Exploring urban fire escapes as expressions of culture
GLOBE WEST ARTS
May 26, 2011|By Nancy Shohet West, Globe Correspondent
photo - Carol Greenfield
In search of a topic for an assignment in his evening photojournalism class at Massachusetts College of Art and Design, Newton resident David Greenfield — a periodontist by day — thought of his enduring attraction to fire escapes.
Ever since he was a boy growing up in New York City in the 1950s, Greenfield said, he has been intrigued by “the wonderful contrasts and images you see on fire escapes in city buildings. They cast shadows that show the amazing play of light early in the morning or just before dusk.’’
Photographing the iconic metal structures would be interesting artistically, he believed. But the project turned out to go much farther than a simple portrayal of lines and shadows. Greenfield began doing some basic research into the fire escapes he was shooting around Boston and New York, and discovered that they are more than just a necessary component of commercial construction. They are a critical symbol of urban development.
“I learned that around the mid-19th century, when cities were burgeoning around the US, fire escapes were first patented and came into widespread use. To build a building of more than one story, you needed a fire escape. So the ability to construct wrought-iron staircases onto the outsides of buildings was crucial to the vertical development of city buildings,’’ he said. Being able to build taller buildings meant that cities could accommodate more people, businesses, offices, and industry.
Greenfield took his camera with him as he explored a variety of fire escapes. About two dozen of his photos are on exhibit at the Wellesley Free Library, each picture augmented with a brief narrative.
As he shot photos and contemplated the meaning of fire escapes to the growth of cities, he began thinking about the cultural implications as well: the way that fire escapes became settings for human interactions.
“The play ‘Romeo and Juliet’ has the balcony scene, but the equivalent encounter in ‘West Side Story’ takes place on a fire escape,’’ Greenfield pointed out. “Fire escapes play a key role in Hitchcock’s film ‘Rear Window’ also. And when I was growing up in New York City, fire escapes on apartment buildings were part of people’s daily lives. Before there was air conditioning, you’d sit out on the fire escape to keep cool. Neighbors would talk from one fire escape to the next. A fire escape gave you a front-seat view of the unfolding street life.’’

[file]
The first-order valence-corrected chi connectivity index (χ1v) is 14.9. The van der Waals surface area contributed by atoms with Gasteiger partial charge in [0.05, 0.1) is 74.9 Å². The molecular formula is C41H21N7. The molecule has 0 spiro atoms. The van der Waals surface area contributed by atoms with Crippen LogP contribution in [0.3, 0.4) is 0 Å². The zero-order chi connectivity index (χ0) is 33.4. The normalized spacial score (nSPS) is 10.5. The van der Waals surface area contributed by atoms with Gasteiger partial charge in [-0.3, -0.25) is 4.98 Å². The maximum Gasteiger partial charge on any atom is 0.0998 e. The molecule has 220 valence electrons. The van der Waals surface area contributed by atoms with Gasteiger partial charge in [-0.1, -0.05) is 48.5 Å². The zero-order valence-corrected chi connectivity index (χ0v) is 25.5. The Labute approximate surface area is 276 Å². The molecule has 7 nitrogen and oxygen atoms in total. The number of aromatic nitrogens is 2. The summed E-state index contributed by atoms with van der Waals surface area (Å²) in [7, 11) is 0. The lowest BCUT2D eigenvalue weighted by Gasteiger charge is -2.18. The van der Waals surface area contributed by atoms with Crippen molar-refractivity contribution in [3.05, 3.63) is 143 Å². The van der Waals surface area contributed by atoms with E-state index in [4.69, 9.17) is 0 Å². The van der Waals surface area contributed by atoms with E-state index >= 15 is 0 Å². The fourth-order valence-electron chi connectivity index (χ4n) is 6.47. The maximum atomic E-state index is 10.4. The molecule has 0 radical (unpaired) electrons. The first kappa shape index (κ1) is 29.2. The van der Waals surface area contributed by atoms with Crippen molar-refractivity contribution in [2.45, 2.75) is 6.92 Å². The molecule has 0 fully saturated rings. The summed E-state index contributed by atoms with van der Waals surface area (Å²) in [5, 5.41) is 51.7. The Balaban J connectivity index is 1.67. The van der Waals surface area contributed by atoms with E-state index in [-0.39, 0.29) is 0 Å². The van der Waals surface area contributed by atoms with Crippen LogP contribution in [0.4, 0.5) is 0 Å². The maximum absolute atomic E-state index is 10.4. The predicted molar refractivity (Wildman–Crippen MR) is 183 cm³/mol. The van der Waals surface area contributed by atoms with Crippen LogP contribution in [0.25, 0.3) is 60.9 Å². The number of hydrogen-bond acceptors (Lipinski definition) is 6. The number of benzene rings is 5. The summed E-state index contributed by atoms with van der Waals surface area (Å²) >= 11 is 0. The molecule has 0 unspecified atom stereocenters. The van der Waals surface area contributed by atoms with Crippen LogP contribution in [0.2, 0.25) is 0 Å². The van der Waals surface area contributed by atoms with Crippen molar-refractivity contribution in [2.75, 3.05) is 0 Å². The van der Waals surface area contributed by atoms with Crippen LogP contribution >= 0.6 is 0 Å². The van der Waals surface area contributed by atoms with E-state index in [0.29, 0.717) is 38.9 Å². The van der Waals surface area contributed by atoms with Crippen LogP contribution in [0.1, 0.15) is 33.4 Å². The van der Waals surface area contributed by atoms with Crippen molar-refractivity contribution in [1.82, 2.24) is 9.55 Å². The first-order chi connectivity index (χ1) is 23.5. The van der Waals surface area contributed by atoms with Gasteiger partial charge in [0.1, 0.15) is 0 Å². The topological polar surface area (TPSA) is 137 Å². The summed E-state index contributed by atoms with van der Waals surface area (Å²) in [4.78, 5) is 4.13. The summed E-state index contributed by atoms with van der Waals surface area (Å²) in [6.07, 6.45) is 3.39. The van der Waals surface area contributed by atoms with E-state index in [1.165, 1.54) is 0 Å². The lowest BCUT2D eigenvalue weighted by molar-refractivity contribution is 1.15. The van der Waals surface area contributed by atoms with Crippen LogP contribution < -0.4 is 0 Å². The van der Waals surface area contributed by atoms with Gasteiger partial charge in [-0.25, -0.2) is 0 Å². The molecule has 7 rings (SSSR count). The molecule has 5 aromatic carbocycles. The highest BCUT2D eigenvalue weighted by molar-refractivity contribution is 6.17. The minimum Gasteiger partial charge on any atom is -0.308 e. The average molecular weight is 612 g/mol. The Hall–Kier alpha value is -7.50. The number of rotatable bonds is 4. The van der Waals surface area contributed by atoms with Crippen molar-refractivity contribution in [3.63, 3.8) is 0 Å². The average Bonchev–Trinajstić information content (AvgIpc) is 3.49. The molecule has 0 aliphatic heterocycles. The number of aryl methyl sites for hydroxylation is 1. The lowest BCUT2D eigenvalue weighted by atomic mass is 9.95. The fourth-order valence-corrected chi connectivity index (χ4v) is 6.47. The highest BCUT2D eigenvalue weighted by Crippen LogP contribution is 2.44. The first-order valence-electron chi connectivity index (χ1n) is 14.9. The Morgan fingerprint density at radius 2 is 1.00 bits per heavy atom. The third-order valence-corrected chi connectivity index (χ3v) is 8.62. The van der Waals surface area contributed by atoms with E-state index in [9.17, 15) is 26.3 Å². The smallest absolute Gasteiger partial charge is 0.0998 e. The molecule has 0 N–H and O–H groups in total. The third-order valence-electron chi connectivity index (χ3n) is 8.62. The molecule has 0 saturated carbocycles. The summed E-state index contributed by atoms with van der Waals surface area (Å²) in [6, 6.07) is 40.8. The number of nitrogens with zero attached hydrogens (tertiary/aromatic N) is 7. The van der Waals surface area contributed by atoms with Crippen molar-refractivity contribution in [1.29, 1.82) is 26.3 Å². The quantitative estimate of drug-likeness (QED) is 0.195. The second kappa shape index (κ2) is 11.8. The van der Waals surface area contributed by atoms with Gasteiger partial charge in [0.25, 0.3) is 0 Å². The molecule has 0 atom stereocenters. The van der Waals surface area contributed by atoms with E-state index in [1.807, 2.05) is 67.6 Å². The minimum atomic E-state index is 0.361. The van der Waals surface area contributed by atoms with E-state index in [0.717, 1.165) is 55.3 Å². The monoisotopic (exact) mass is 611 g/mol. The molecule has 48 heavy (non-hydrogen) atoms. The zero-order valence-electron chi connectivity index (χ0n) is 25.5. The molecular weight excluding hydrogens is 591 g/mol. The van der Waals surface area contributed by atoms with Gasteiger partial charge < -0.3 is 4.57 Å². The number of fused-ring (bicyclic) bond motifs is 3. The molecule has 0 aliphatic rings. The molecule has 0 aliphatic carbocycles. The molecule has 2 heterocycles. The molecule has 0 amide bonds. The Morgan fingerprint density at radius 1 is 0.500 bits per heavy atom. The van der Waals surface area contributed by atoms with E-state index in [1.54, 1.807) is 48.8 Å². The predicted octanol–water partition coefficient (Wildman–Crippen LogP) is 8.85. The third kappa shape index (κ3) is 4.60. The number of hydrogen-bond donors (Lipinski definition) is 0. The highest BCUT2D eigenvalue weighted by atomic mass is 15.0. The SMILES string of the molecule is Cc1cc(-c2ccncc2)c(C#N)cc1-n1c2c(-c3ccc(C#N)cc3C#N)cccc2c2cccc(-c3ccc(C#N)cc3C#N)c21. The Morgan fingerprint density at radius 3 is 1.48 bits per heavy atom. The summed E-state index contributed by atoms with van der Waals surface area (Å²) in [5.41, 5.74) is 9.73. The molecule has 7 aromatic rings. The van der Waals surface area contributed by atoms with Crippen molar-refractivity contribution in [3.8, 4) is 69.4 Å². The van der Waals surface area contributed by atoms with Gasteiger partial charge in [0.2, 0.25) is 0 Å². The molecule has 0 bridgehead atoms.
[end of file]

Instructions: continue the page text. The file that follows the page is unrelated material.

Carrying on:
Greenfield’s fascination with fire escapes was further piqued, he said, by a Pulitzer Prize-winning photo taken in 1975 of a fire escape collapsing as a woman and child were being evacuated from a burning building, an event that led to stricter safety regulations governing such structures.
Moreover, Greenfield suspects that photographers won’t have access to shots like the ones he took for the library’s “Escape Art’’ exhibition much longer.
“Soon, fire escapes will be something you no longer see in cities, because technology has evolved beyond their use. New buildings have indoor fire evacuation methods instead,’’ he said, and predicts that fire escapes will be like telephone booths, “something that was once ubiquitous but has now vanished from the urban landscape.’’
Greenfield maintains a practice in Stoughton and also teaches dentistry. He says his professional field and his avocation are not as far apart as they might appear.
“Periodontics happens to be a discipline in which your work creates dramatic changes in visuals, so producing images of what I’ve done has always been a vital component of my professional life,’’ he said. “Furthermore, one of the important aspects of teaching is that you document what you do, not just the before-and-after but all the steps in between. Using a camera to do this has been part of my dental profession from day one.
“Hardly a day goes by that I’m not handling a camera either for personal use or professional use.’’
Greenfield’s exhibition, “Escape Art,’’ is on display at the Wellesley Free Library, 530 Washington St., through Tuesday. For library hours and other information, call 781-235-1610 or go online to http://www.wellesleyfreelibrary.org.